(3) An owner or operator of an engine subject to this rule shall install a non-resettable totalizing fuel meter and/or non-resettable meter that measures elapsed operating time as determined appropriate by the Air Pollution Control Officer.

(f) INSPECTION AND MAINTENANCE REQUIREMENTS

(1) An owner or operator of an engine subject to this rule, except engines specified in Subsections (b)(2) or (b)(3), shall conduct periodic inspections of the engine and any add-on control equipment, as applicable, to ensure that the engine and control equipment is operated in compliance with the provisions of this rule. Inspections shall be conducted at least once every 4000 hours of operation, or every six months, whichever is less.

(2) An owner or operator of an engine subject to this rule shall conduct periodic maintenance of the engine and any add-on control equipment, as applicable, as recommended by the engine and control equipment manufacturers or as specified by any other maintenance procedure approved in writing by the Air Pollution Control Officer. The periodic maintenance shall be conducted at least once each calendar year.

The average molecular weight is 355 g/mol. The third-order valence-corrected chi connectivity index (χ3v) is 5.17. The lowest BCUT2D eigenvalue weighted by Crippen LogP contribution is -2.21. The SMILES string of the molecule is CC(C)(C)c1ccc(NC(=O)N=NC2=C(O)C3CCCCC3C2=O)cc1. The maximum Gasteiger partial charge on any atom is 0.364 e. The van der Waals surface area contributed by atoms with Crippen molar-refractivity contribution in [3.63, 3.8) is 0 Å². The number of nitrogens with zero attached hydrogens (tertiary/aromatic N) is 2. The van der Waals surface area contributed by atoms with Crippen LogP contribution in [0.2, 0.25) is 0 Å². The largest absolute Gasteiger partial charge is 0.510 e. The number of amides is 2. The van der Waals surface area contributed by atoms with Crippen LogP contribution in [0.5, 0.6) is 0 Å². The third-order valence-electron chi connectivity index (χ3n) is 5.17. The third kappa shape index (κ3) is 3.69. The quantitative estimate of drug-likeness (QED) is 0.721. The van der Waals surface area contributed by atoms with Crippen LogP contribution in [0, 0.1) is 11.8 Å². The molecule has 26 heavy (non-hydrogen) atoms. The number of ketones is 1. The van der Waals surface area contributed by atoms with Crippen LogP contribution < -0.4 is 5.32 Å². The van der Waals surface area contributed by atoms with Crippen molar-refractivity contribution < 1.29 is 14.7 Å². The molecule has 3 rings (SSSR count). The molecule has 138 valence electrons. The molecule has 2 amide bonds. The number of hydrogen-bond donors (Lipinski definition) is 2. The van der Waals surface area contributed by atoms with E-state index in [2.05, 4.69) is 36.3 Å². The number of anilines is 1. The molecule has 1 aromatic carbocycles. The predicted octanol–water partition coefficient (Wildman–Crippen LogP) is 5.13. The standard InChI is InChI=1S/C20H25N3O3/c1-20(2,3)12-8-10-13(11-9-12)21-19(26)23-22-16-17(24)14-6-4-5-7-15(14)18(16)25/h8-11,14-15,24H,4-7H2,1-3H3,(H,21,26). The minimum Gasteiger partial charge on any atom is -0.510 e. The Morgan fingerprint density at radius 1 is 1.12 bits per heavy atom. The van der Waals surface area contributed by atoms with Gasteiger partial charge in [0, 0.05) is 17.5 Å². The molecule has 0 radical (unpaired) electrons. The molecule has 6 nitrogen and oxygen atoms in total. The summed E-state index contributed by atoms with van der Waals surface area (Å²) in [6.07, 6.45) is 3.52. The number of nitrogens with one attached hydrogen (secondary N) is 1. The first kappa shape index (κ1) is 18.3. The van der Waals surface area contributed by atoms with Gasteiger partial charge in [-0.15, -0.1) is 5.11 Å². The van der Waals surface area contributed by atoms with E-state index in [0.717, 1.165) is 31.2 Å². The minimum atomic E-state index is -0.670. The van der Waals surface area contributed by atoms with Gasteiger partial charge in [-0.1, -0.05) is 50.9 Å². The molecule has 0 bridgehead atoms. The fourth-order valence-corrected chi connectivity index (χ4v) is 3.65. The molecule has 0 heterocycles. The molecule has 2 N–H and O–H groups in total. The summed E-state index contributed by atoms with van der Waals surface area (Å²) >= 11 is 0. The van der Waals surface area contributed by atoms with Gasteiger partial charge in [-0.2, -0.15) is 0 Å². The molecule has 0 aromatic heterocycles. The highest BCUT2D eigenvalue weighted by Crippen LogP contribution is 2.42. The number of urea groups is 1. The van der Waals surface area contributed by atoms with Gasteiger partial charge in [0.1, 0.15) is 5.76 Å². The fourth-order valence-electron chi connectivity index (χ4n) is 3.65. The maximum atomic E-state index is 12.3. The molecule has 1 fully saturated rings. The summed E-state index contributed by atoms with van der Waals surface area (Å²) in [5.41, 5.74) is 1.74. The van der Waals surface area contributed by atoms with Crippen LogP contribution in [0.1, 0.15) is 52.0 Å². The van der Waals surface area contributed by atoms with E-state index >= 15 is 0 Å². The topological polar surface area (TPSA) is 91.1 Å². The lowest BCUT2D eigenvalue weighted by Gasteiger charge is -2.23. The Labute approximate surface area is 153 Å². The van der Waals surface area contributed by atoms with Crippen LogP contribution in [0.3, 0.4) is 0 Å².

(3) Notwithstanding the frequencies specified in Subsections (f)(1)and (f)(2), the Air Pollution Control Officer may require an owner or operator of an engine to conduct inspections and/or maintenance of the engine and any associated add-on control equipment more frequently if deemed necessary to assure compliance with this rule.

(g) RECORDKEEPING REQUIREMENTS

(1) An owner or operator of an engine subject to this rule shall keep the following records and shall maintain these records on-site for at least the same period of time as the engine to which the records apply is located at the site:

(i) engine manufacturer name and model number;

(ii) brake horsepower rating;